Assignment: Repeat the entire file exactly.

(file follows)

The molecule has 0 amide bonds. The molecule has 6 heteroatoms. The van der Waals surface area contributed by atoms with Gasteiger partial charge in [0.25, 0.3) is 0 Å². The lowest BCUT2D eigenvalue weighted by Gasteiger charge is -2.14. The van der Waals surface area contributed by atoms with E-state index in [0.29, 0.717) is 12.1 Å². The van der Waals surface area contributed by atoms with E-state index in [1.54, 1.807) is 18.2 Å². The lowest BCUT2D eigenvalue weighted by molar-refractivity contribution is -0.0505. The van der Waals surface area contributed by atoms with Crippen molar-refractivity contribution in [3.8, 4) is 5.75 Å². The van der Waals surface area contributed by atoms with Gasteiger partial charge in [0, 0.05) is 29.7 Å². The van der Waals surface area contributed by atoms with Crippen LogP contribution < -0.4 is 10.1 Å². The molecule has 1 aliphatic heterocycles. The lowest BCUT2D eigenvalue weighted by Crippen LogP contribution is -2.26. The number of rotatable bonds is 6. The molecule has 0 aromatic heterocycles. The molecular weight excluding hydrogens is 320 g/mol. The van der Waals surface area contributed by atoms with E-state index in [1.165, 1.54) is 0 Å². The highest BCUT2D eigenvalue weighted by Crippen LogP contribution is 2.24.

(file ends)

The molecule has 0 amide bonds. The molecule has 6 heteroatoms. The van der Waals surface area contributed by atoms with Gasteiger partial charge in [0.25, 0.3) is 0 Å². The lowest BCUT2D eigenvalue weighted by Gasteiger charge is -2.14. The van der Waals surface area contributed by atoms with E-state index in [0.29, 0.717) is 12.1 Å². The van der Waals surface area contributed by atoms with E-state index in [1.54, 1.807) is 18.2 Å². The lowest BCUT2D eigenvalue weighted by molar-refractivity contribution is -0.0505. The van der Waals surface area contributed by atoms with Crippen molar-refractivity contribution in [3.8, 4) is 5.75 Å². The van der Waals surface area contributed by atoms with Gasteiger partial charge in [0, 0.05) is 29.7 Å². The van der Waals surface area contributed by atoms with Crippen LogP contribution < -0.4 is 10.1 Å². The molecule has 1 aliphatic heterocycles. The lowest BCUT2D eigenvalue weighted by Crippen LogP contribution is -2.26. The number of rotatable bonds is 6. The molecule has 0 aromatic heterocycles. The molecular weight excluding hydrogens is 320 g/mol. The van der Waals surface area contributed by atoms with E-state index in [1.165, 1.54) is 0 Å². The highest BCUT2D eigenvalue weighted by Crippen LogP contribution is 2.24.